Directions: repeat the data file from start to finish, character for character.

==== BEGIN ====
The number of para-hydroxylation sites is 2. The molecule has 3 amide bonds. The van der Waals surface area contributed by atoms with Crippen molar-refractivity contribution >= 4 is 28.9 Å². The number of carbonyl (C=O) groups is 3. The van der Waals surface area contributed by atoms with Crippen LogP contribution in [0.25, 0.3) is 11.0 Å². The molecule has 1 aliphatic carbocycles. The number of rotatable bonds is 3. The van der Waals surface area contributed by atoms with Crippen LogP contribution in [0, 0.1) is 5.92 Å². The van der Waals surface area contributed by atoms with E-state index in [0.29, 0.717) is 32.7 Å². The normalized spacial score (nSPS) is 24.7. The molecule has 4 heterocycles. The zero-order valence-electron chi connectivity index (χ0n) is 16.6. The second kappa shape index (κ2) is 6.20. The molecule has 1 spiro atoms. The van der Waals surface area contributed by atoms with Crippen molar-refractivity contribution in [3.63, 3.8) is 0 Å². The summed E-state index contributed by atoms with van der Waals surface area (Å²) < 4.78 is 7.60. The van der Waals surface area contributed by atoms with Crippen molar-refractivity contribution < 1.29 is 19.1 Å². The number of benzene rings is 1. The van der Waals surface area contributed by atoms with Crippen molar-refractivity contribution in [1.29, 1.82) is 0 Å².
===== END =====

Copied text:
The number of para-hydroxylation sites is 2. The molecule has 3 amide bonds. The van der Waals surface area contributed by atoms with Crippen molar-refractivity contribution >= 4 is 28.9 Å². The number of carbonyl (C=O) groups is 3. The van der Waals surface area contributed by atoms with Crippen LogP contribution in [0.25, 0.3) is 11.0 Å². The molecule has 1 aliphatic carbocycles. The number of rotatable bonds is 3. The van der Waals surface area contributed by atoms with Crippen LogP contribution in [0, 0.1) is 5.92 Å². The van der Waals surface area contributed by atoms with E-state index in [0.29, 0.717) is 32.7 Å². The normalized spacial score (nSPS) is 24.7. The molecule has 4 heterocycles. The zero-order valence-electron chi connectivity index (χ0n) is 16.6. The second kappa shape index (κ2) is 6.20. The molecule has 1 spiro atoms. The van der Waals surface area contributed by atoms with Crippen molar-refractivity contribution in [3.63, 3.8) is 0 Å². The summed E-state index contributed by atoms with van der Waals surface area (Å²) < 4.78 is 7.60. The van der Waals surface area contributed by atoms with Crippen molar-refractivity contribution < 1.29 is 19.1 Å². The number of benzene rings is 1. The van der Waals surface area contributed by atoms with Crippen molar-refractivity contribution in [1.29, 1.82) is 0 Å².